When conversations get real

I’ve yet to see what CNN aired. But in the meantime. Kathy Sierra and Chris Locke have published some “coordinated statements” which are worth reading. We have to get these things right, rather than wallow in mass hysteria and McCarthyism.

8 thoughts on “When conversations get real”

  1. I continue to follow this story with more interest in what has been left UNSAID, rather than what appears in any of the stated texts. In my own Talkback to a CNET News.com Talkback item about an “unrepentant” Chris Locke, I made the observation that nowhere in the text of the 95 theses of the Cluetrain Manifesto can we find a word with the prefix “gov:”


    That was the observation that got me thinking about the questions of governance and its proper role in cyberspace. I believe it is important to keep raising these questions, even if just about every implementation of the concept is flawed in its own way. To ring my own change on Churchill, whatever the flaws may be, the concept remains preferable to the alternative of unbridled anarchy.

    Now I realize that there is another word that has been avoided with the same delicacy that one avoids talking about the dead moose on the dining table; and THAT word is “morality.” (At this point I suppose that if we could harness the energy of all the eyeballs being rolled upward, we could power the lights of Manhattan for a night; but please bear with me.) My point is that, while we all seem quite content to wax optimistically over the virtues of trust, we tend to neglect that it is a concept that is virtually meaningless unless is rests on a foundation consisting of “axioms of morality.” I have chosen those words very carefully, because what I want to avoid most is introducing any bias towards any particular set of those axioms; but, just as we cannot talk about geometry without first accepting a few basic axioms, we cannot talk about trust without first stipulating the axioms of morality that provide its frame of reference.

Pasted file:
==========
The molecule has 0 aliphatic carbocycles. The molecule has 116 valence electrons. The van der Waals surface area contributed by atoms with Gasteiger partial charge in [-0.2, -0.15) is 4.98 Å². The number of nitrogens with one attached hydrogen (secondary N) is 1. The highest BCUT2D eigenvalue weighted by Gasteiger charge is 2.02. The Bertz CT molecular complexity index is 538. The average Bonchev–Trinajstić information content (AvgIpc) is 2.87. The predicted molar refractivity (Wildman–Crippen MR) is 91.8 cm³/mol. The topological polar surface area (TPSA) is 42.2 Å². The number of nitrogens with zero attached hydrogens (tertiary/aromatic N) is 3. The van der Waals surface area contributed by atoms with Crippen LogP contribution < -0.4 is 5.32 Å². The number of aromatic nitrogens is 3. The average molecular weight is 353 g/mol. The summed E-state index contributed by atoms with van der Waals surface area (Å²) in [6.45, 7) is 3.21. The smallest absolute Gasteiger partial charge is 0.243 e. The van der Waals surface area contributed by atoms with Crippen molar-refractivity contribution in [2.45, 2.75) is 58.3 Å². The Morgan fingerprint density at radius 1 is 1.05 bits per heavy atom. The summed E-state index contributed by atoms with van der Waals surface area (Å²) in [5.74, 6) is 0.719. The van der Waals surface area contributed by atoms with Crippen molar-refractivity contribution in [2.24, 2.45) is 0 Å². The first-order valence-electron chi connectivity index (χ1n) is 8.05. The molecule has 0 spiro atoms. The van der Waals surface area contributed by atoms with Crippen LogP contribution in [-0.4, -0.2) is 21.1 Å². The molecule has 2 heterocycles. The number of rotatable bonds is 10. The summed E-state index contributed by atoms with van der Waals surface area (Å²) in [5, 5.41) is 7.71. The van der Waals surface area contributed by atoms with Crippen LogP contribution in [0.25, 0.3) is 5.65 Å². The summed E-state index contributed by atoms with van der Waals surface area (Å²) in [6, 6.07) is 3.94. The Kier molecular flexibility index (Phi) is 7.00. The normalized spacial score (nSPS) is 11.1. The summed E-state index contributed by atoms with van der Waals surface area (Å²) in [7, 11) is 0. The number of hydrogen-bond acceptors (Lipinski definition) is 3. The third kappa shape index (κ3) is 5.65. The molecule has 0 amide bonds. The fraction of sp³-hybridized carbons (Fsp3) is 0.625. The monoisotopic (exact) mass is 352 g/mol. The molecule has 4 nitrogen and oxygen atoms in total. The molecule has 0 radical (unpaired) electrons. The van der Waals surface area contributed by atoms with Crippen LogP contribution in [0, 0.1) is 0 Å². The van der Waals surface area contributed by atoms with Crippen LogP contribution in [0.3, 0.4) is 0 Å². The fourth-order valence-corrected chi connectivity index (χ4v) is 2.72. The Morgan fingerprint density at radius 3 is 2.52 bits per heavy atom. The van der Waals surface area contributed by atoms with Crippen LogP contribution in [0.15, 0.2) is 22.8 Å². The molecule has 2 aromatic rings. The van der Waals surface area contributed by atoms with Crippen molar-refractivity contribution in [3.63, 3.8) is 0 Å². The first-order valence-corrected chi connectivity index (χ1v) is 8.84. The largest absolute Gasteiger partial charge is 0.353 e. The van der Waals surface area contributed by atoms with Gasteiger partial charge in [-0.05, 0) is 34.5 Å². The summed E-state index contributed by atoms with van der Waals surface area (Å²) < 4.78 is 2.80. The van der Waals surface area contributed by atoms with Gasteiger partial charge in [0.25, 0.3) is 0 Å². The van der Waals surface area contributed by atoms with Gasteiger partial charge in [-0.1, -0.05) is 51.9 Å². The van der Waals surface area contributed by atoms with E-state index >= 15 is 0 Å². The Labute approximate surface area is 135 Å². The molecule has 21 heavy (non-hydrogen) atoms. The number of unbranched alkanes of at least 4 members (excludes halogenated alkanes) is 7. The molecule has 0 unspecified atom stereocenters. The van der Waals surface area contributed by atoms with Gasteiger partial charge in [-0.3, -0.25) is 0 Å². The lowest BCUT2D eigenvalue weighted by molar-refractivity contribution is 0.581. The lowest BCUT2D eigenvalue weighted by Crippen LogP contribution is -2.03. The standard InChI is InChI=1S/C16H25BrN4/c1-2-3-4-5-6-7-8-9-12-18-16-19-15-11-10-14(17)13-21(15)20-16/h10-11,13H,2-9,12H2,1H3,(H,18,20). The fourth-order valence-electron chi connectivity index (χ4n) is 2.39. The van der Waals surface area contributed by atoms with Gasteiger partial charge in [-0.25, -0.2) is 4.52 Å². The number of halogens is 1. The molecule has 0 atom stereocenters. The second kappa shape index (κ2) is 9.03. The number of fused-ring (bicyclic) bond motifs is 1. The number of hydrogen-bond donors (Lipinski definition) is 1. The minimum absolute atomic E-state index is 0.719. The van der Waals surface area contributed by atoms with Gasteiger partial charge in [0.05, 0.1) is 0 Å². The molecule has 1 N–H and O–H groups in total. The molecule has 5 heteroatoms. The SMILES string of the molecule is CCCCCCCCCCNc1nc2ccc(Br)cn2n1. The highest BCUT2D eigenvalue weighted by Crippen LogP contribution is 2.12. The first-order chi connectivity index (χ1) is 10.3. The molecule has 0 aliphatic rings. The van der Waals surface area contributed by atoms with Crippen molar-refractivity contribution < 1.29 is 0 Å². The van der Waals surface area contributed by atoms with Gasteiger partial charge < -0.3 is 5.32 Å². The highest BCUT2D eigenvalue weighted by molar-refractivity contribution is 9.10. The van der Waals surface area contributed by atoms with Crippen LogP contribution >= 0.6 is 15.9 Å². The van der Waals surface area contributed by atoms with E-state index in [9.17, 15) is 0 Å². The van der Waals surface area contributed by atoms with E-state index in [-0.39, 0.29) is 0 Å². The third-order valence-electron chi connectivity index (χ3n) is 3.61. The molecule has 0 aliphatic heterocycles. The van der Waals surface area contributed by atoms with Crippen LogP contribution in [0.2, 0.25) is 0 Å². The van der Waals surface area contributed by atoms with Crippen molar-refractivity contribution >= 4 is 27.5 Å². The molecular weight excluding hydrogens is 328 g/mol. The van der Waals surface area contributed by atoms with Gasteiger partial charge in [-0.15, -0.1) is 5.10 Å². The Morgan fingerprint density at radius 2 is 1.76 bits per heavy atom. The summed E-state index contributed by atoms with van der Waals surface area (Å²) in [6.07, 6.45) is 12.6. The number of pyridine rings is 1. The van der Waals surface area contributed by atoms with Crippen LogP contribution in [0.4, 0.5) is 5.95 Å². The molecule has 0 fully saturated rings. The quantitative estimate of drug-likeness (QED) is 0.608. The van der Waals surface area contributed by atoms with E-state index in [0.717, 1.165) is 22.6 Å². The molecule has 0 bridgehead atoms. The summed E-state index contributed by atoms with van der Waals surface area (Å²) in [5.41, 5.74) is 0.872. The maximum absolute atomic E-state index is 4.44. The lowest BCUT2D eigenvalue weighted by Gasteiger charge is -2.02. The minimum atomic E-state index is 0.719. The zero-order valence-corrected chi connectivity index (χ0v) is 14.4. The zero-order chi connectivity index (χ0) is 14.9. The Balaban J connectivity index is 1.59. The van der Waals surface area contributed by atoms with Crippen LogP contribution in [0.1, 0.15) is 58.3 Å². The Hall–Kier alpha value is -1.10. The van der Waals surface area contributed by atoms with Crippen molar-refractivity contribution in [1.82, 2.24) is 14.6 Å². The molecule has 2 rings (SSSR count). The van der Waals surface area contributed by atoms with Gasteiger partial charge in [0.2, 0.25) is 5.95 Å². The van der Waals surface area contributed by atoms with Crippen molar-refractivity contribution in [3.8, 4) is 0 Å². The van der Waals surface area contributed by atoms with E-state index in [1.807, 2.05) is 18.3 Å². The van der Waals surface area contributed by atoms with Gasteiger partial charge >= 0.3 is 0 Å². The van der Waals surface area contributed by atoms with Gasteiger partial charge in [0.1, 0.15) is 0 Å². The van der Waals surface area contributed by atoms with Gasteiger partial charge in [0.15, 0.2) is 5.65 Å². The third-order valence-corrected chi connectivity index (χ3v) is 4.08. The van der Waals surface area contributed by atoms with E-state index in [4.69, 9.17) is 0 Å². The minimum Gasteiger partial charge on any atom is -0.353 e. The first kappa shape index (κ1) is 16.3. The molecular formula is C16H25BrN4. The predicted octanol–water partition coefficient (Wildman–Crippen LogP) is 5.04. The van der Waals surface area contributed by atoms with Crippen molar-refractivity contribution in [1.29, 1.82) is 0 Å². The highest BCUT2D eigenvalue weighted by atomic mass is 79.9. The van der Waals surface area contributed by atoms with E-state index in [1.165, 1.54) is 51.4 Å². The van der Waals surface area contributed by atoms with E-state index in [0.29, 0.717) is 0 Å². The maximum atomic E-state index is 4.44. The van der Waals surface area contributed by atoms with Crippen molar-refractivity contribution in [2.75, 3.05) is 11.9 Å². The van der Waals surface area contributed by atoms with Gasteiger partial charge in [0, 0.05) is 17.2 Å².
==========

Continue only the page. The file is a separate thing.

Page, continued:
So, to invoke a Zen metaphor from Suzuki days, I have now thrown two heavy ashtrays at the audience:

    1. We cannot talk about topics such as safety in cyberspace without first understanding how permanence and change bump into each other; and we cannot deal with that tension between permanence and change without some foundation of government.

    2. We cannot talk about concepts like identity-in-practice without invoking the concept of trust; and we cannot talk about trust without a foundation of axioms of morality.

    I suppose I have now done enough damage for the day! Would someone else please clean up the moose?

  2. Interesting. I would use different words and arrive at a different place. Instead of morality I would use values and ethics.

    Now suppose I believe that one of the core values of the internet is its openness. That another is its peer reviewed nature. That a third is its low cost of entry. That a fourth is its low cost of participation. That a fifth is its everywhereness, maybe a sixth is its ungovernability.

    Then what happens to the governance question?

    I need to think about it and will post something longer later.

  3. JP, I found an interesting sentence in Simon Blackburn’s OXFORD DICTIONARY OF PHILOSOPHY: “Although the morality of people and their ethics amount to the same thing, there is a usage that restricts morality to systems such as that of Kant, based on notions such as duty, obligation, and principles of conduct, reserving ethics for the more Aristotelian approach to practical reasoning, based on the notion of a virtue, and generally avoiding the separation of ‘moral’ considerations from other practical considerations.” My guess is that, to the extent that we both have been grappling with issues of conduct in cyberspace, we both come down on Kant’s side! As to “values,” I find myself about as cautious in using that word as I am with “trust.” In the concrete world of economics, I side with Robert Solow, who wrote, “Modern economics dispenses with the notion of ‘value’ altogether, and deals only with ordinary, observable market price.” Context available at:


    Recognizing that social values are not necessarily the same as economic values, I would still apply Solow-like thinking and deal, instead, with those “principles of conduct!”